The thickness of the gold coating can be selected considering the range of use and signal cable construction. Multiple gold coatings demand less thickness per coating, and lower pressure/ temperature in the surroundings also demands less thickness. Normally, the thickness of the coating should not be less than 2-3 micrometers in order to achieve a coating without pores. In the example below it is given an example of a calculation with a 3 micrometers thickness of the coating.
In the enclosed drawings there are shown schematic embodiments of the invention, where
FIG. 1 shows a schematic cross section of a first embodiment of a signal cable according to the invention,
FIG. 2 shows a cross section corresponding to FIG. 1, of a second embodiment, and
FIG. 3 shows a cross section corresponding to FIG. 1, of a third embodiment.
FIG. 1 shows an optical fibre 1 in a tube-shaped cover means 2. The exterior surface of the cover means 2, er provided with a thin coating 3 of gold.
FIG. 2 shows another embodiment where the optical fibre 1 is in a first tube-shaped cover means 2 a, which again is encapsulated in a generally concentric second tube-shaped cover means 2 b. In this embodiment both the exterior surfaces of the cover means 2 a and 2 b are provided with a gold coating 3 a and 3 b.
FIG. 3 shows a third embodiment where the optical fibre 1 is in a tube-shaped cover means 2. The exterior surface of the cover means 2 is in this embodiment covered with a gold coating 3 and a plastic coating 4 in order to give the gold coating a mechanical protection.
This calculation example is put forward in order to illustrate the barrier effect of gold, with a coating thickness of 3 micrometers as a function of temperature and time, in comparison with an unprotected steel tube.
The table which is given below, presents the calculation results for an unprotected steel tube (Inconel 625) and a steel tube provided with a 3 micrometers thick gold coating after 1 and 5 years, at a partial pressure of hydrogen at 1 and 100 atmospheres at 100 and 200° C. It is assumed that the steel tube has an outer diameter of 1.8 mm, and an inner diameter of 1.4 mm. These are realistic dimensions for most applications. The hydrogen permeability for gold is about 1·10−4 exp(−15840/T)mol/cm sec. atm. The hydrogen permeability for Inconel 625 is about 8.16·10−7 exp(−7232/T)mol/cm sec. atm. T is the absolute temperature in K.
Calculated pressure of hydrogen in a steel tube with and
without a 3 μm thick gold coating.
Pressure inside tube
Pressure inside tube with
4 · 103 atm
2 · 102 atm
4 · 102 atm
2 · 101 atm
4 · 102 atm
As can be seen from the table, a gold-coating of 3 μm produces a substantial reduction of the hydrogen pressure surrounding the optical fibre inside the steel-tube, even after 5 years. Without the gold coating the pressure inside the tube, will approach the outer pressure after only a few days.
The invention thus provides an improved signal cable which makes it possible to transmit optical signals during a longer time period without substantial loss of signals, in oil and gas wells under high pressure and temperature and in surroundings with high partial pressure of hydrogen.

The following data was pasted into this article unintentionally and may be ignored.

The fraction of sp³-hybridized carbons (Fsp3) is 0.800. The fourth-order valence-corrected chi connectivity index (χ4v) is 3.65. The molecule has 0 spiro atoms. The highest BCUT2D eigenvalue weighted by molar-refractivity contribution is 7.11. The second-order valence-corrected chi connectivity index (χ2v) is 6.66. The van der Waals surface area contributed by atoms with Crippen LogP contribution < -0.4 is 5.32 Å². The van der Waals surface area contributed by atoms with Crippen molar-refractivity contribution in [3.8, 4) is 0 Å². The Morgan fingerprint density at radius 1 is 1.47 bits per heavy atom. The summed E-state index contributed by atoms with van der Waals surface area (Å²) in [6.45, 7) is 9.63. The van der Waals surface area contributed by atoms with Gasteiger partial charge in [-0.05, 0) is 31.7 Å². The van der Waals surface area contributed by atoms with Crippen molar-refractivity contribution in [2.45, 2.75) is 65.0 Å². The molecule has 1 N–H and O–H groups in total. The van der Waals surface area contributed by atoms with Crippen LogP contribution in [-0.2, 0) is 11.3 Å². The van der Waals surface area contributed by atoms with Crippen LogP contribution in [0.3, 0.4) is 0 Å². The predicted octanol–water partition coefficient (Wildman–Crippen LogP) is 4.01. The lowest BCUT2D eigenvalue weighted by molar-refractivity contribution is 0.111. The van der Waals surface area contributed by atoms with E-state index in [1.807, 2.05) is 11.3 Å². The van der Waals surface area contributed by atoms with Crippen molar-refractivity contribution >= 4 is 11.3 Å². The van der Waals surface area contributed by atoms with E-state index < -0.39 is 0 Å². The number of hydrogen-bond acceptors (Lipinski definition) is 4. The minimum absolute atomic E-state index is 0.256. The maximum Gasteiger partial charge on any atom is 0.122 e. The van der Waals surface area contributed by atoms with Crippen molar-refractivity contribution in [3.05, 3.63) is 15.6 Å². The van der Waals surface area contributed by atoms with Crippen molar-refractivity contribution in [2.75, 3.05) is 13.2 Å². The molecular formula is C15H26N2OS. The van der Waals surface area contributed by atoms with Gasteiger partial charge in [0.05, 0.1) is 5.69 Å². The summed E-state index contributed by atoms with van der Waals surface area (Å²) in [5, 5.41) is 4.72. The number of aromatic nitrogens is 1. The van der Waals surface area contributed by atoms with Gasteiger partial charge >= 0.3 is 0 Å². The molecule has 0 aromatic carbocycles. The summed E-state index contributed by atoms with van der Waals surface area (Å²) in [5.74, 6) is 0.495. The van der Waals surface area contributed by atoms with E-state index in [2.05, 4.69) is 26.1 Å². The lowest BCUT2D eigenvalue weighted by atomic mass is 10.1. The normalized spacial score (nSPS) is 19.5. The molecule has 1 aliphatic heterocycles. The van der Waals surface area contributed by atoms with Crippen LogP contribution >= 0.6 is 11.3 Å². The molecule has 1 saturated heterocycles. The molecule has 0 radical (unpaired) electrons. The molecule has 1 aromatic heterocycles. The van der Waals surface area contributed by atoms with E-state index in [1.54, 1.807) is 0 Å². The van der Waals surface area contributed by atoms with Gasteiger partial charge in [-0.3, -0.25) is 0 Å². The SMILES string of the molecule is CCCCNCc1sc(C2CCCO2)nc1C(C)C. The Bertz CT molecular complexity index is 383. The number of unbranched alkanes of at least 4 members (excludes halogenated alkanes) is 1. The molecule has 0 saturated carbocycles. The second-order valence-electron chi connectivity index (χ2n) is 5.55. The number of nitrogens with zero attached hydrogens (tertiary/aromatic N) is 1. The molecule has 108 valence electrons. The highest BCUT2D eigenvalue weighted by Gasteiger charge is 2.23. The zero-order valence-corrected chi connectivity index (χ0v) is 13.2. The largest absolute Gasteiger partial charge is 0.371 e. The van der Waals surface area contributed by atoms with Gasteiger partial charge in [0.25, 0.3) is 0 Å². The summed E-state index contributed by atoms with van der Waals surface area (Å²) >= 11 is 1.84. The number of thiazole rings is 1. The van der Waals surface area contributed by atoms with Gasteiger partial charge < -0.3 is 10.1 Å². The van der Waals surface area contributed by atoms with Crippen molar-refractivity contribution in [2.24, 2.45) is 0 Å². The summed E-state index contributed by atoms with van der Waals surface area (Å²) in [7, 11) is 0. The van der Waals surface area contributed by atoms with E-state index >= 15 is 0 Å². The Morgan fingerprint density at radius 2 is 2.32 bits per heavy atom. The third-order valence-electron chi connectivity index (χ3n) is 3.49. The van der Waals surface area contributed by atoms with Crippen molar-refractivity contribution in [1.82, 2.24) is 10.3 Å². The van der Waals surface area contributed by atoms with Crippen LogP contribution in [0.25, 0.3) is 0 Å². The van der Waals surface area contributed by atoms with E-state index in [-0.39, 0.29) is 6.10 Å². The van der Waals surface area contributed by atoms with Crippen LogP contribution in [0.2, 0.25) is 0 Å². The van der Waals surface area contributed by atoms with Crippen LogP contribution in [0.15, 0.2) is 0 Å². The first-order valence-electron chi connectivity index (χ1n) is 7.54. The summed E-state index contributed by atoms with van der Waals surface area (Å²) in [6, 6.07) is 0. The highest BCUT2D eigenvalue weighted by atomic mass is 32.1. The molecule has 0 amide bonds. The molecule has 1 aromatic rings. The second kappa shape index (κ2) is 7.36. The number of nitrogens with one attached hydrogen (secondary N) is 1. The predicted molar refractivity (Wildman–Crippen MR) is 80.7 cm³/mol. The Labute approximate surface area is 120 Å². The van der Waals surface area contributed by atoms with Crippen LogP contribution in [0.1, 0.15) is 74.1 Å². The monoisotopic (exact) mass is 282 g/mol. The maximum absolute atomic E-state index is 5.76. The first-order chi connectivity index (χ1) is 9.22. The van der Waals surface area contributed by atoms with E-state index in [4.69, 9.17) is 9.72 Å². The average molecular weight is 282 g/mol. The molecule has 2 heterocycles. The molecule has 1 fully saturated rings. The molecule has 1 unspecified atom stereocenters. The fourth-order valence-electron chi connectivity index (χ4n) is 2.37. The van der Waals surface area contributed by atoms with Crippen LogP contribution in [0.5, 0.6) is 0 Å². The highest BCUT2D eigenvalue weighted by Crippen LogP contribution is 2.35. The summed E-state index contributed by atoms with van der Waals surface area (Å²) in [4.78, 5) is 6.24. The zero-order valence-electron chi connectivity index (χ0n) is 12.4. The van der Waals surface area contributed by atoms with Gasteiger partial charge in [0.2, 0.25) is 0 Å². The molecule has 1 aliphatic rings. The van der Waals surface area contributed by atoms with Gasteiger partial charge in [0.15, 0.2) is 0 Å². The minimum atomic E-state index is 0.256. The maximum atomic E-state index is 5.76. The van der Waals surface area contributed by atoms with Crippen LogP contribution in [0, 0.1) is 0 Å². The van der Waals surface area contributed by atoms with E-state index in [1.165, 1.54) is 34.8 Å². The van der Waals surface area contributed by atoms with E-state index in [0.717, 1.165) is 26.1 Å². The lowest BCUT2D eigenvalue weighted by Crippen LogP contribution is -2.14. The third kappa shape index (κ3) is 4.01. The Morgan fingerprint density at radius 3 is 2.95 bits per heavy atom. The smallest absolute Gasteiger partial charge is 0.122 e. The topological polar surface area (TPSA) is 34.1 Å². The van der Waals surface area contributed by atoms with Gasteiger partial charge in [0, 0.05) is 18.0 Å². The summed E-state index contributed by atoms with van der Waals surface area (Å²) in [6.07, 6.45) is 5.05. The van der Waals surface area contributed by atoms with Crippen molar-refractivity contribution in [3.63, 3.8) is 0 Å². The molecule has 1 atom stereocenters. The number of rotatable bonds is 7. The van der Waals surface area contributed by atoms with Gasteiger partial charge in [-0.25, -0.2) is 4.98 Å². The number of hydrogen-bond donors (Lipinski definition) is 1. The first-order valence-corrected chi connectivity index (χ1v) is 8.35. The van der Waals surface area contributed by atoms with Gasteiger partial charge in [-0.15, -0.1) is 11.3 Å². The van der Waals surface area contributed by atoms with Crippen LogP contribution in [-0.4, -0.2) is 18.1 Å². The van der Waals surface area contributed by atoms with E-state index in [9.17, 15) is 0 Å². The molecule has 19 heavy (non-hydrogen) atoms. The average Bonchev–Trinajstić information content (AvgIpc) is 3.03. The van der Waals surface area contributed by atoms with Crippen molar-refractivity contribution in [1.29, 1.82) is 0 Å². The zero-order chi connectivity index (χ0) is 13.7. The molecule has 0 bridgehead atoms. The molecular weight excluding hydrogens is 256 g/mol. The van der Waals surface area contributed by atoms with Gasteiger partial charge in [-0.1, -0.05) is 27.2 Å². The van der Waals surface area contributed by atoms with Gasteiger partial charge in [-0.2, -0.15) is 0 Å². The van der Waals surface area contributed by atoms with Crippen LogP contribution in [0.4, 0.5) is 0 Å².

|Cited Patent||Filing date||Publication date||Applicant||Title|
|US4407561 *||Oct 14, 1980||Oct 4, 1983||Hughes Aircraft Company||Metallic clad fiber optical waveguide|
|US4784461 *||Mar 17, 1987||Nov 15, 1988||Northern Telecom Limited||Optical cable with improved strength|
|US4822133 *||Jul 30, 1987||Apr 18, 1989||Telephone Cables Limited||Optical cables|
|US5093880 *||Aug 27, 1990||Mar 3, 1992||Furukawa Electric Co., Ltd.||Optical fiber cable coated with conductive metal coating and process therefor|
|US5135295 *||Feb 27, 1990||Aug 4, 1992||Queen's University At Kingston||Fiber-optic piezoelectric devices|
|US5329606 *||Feb 5, 1993||Jul 12, 1994||Alcatel Kabel Norge As||Fiber optic cable|
|US5497442 *||Aug 19, 1994||Mar 5, 1996||Rofin Sinar Laser Gmbh||Assembly for transmitting high-power laser radiation|
|US5774615 *||Dec 22, 1995||Jun 30, 1998||Topcon Corporation||Optical fiber with a metal layer to maintain the desired shape of the optical fiber|
|US5812724 *||May 31, 1995||Sep 22, 1998||Kanagawa Academy Of Science & Technology||Optical fiber having core with sharpened tip protruding from light-shielding coating|
|Citing Patent||Filing date||Publication date||Applicant||Title|
|US6608954 *||Jan 30, 2001||Aug 19, 2003||Sumitomo Electric Industries, Ltd.||Optical fiber coil and manufacturing method thereof|
|US6907170||Jul 22, 2004||Jun 14, 2005||Halliburton Energy Services, Inc.||Hydrogen diffusion delay barrier for fiber optic cables used in hostile environments|
|US6960724 *||Jun 17, 2003||Nov 1, 2005||Schlumberger Technology Corporation||Dual stress member conductive cable|
|US7218820||Apr 14, 2005||May 15, 2007||Welldynamics, Inc.||Method and system for providing a hydrogen diffusion barrier for fiber optic cables used in hostile environments|
|US7400803||Mar 25, 2005||Jul 15, 2008||Welldynamics, B.V.||Method and apparatus for providing a hydrogen diffusion barrier for fiber optic cables used in hostile environments|
|US7693376||Feb 22, 2006||Apr 6, 2010||Schlumberger Technology Corporation||Apparatus and method for preventing unwanted exposure of a device to an undesirable substance|
|US8090227||Dec 18, 2008||Jan 3, 2012||Halliburton Energy Services, Inc.||Purging of fiber optic conduits in subterranean wells|
|US8929702 *||May 21, 2007||Jan 6, 2015||Schlumberger Technology Corporation||Modular opto-electrical cable unit|
|US20040060726 *||Jun 17, 2003||Apr 1, 2004||Orlet Michael W.||Dual stress member conductive cable|
|US20050238309 *||Apr 20, 2005||Oct 27, 2005||Gary Drenzek||Optical fibers for use in harsh environments|
|US20060018611 *||Apr 14, 2005||Jan 26, 2006||Maida John L Jr||Method and system for providing a hydrogen diffusion barrier for fiber optic cables used in hostile environments|
|US20060215974 *||Mar 25, 2005||Sep 28, 2006||Maida John L Jr||Method and apparatus for providing a hydrogen diffusion barrier for fiber optic cables used in hostile environments|
|US20080289851 *||May 21, 2007||Nov 27, 2008||Joseph Varkey||Modular opto-electrical cable unit|
|US20090129732 *||Feb 22, 2006||May 21, 2009||Schiumberger Tochnology Corporation||Apparatus and Method For Preventing Unwanted Exposure of a Device to an Undesirable Substance|
|US20090166042 *||Dec 18, 2008||Jul 2, 2009||Welldynamics, Inc.||Purging of fiber optic conduits in subterranean wells|
|DE102009024885A1 *||Jun 9, 2009||Dec 16, 2010||Astrium Gmbh||Fiber-optic sensor for measuring temperature and strain of metallic carrier, has internal layer provided between outer layer and protective layer, where internal layer exhibits characteristics activating protective layer|
|WO2006019476A2 *||Jun 10, 2005||Feb 23, 2006||Halliburton Energy Serv Inc||Hxdrogen diffusion delay barrier for fiber optic cables used in hostile environments|
|U.S. Classification||385/102, 385/109|
|Cooperative Classification||G02B6/4402, G02B6/4492|
|Aug 26, 1999||AS||Assignment|
Owner name: OPTOPLAN AS, NORWAY
Free format text: ASSIGNMENT OF ASSIGNORS INTEREST;ASSIGNORS:HORDVIK, AUDUN;ERIKSRUD, MORTEN;REEL/FRAME:010191/0832
Effective date: 19990812
|Jul 7, 2005||FPAY||Fee payment|
Year of fee payment: 4
|Jul 23, 2009||FPAY||Fee payment|
Year of fee payment: 8
|Mar 14, 2013||FPAY||Fee payment|
Year of fee payment: 12